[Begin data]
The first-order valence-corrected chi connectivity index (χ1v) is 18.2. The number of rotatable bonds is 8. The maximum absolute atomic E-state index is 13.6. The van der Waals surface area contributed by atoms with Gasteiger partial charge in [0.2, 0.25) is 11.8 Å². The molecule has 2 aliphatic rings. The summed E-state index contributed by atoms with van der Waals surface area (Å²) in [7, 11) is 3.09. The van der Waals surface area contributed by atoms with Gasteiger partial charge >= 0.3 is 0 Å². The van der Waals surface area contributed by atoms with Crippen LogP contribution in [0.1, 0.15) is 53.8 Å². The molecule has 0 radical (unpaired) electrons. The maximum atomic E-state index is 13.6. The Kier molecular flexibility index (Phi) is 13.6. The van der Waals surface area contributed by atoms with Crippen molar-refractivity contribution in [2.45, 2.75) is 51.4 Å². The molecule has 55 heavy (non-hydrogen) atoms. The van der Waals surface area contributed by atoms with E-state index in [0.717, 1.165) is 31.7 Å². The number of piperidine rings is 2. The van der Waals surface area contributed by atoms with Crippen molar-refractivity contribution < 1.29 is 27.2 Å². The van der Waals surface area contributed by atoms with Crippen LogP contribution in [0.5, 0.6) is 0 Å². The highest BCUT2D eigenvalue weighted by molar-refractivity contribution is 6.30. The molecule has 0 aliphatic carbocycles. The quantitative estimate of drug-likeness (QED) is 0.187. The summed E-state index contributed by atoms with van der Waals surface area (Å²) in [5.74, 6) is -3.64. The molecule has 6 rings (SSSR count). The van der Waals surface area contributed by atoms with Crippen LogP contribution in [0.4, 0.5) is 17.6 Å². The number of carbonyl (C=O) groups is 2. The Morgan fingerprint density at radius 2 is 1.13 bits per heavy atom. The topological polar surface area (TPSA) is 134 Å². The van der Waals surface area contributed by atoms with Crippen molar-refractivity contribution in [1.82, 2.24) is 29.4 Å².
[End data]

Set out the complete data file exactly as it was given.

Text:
The first-order valence-corrected chi connectivity index (χ1v) is 18.2. The number of rotatable bonds is 8. The maximum absolute atomic E-state index is 13.6. The van der Waals surface area contributed by atoms with Gasteiger partial charge in [0.2, 0.25) is 11.8 Å². The molecule has 2 aliphatic rings. The summed E-state index contributed by atoms with van der Waals surface area (Å²) in [7, 11) is 3.09. The van der Waals surface area contributed by atoms with Gasteiger partial charge >= 0.3 is 0 Å². The van der Waals surface area contributed by atoms with Crippen LogP contribution in [0.1, 0.15) is 53.8 Å². The molecule has 0 radical (unpaired) electrons. The maximum atomic E-state index is 13.6. The Kier molecular flexibility index (Phi) is 13.6. The van der Waals surface area contributed by atoms with Crippen molar-refractivity contribution in [2.45, 2.75) is 51.4 Å². The molecule has 55 heavy (non-hydrogen) atoms. The van der Waals surface area contributed by atoms with E-state index in [0.717, 1.165) is 31.7 Å². The number of piperidine rings is 2. The van der Waals surface area contributed by atoms with Crippen molar-refractivity contribution < 1.29 is 27.2 Å². The van der Waals surface area contributed by atoms with Crippen LogP contribution in [0.5, 0.6) is 0 Å². The highest BCUT2D eigenvalue weighted by molar-refractivity contribution is 6.30. The molecule has 0 aliphatic carbocycles. The quantitative estimate of drug-likeness (QED) is 0.187. The summed E-state index contributed by atoms with van der Waals surface area (Å²) in [5.74, 6) is -3.64. The molecule has 6 rings (SSSR count). The van der Waals surface area contributed by atoms with Crippen LogP contribution in [0.4, 0.5) is 17.6 Å². The number of carbonyl (C=O) groups is 2. The Morgan fingerprint density at radius 2 is 1.13 bits per heavy atom. The topological polar surface area (TPSA) is 134 Å². The van der Waals surface area contributed by atoms with Crippen molar-refractivity contribution in [1.82, 2.24) is 29.4 Å².